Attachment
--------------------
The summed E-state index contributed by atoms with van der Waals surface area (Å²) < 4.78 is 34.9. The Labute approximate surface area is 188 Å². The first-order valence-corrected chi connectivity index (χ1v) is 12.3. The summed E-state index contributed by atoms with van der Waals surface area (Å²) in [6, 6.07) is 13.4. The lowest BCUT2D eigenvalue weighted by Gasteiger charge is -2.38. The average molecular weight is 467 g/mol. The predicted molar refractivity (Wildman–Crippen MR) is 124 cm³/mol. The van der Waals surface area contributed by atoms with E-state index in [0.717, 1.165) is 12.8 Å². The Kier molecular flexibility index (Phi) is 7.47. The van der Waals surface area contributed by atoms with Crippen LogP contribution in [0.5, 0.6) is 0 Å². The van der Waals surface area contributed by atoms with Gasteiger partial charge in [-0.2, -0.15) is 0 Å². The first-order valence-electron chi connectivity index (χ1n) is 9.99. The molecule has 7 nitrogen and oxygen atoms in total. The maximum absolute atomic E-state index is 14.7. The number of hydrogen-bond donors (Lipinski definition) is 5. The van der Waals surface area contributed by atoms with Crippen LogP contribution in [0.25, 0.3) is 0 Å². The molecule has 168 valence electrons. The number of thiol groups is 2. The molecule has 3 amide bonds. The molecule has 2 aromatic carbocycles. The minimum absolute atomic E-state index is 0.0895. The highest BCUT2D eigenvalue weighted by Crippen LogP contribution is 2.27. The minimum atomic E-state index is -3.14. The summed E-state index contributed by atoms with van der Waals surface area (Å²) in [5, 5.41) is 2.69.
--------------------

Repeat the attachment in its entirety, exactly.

The summed E-state index contributed by atoms with van der Waals surface area (Å²) < 4.78 is 34.9. The Labute approximate surface area is 188 Å². The first-order valence-corrected chi connectivity index (χ1v) is 12.3. The summed E-state index contributed by atoms with van der Waals surface area (Å²) in [6, 6.07) is 13.4. The lowest BCUT2D eigenvalue weighted by Gasteiger charge is -2.38. The average molecular weight is 467 g/mol. The predicted molar refractivity (Wildman–Crippen MR) is 124 cm³/mol. The van der Waals surface area contributed by atoms with E-state index in [0.717, 1.165) is 12.8 Å². The Kier molecular flexibility index (Phi) is 7.47. The van der Waals surface area contributed by atoms with Crippen LogP contribution in [0.5, 0.6) is 0 Å². The van der Waals surface area contributed by atoms with Gasteiger partial charge in [-0.2, -0.15) is 0 Å². The first-order valence-electron chi connectivity index (χ1n) is 9.99. The molecule has 7 nitrogen and oxygen atoms in total. The maximum absolute atomic E-state index is 14.7. The number of hydrogen-bond donors (Lipinski definition) is 5. The van der Waals surface area contributed by atoms with Crippen LogP contribution in [0.25, 0.3) is 0 Å². The molecule has 168 valence electrons. The number of thiol groups is 2. The molecule has 3 amide bonds. The molecule has 2 aromatic carbocycles. The minimum absolute atomic E-state index is 0.0895. The highest BCUT2D eigenvalue weighted by Crippen LogP contribution is 2.27. The minimum atomic E-state index is -3.14. The summed E-state index contributed by atoms with van der Waals surface area (Å²) in [5, 5.41) is 2.69.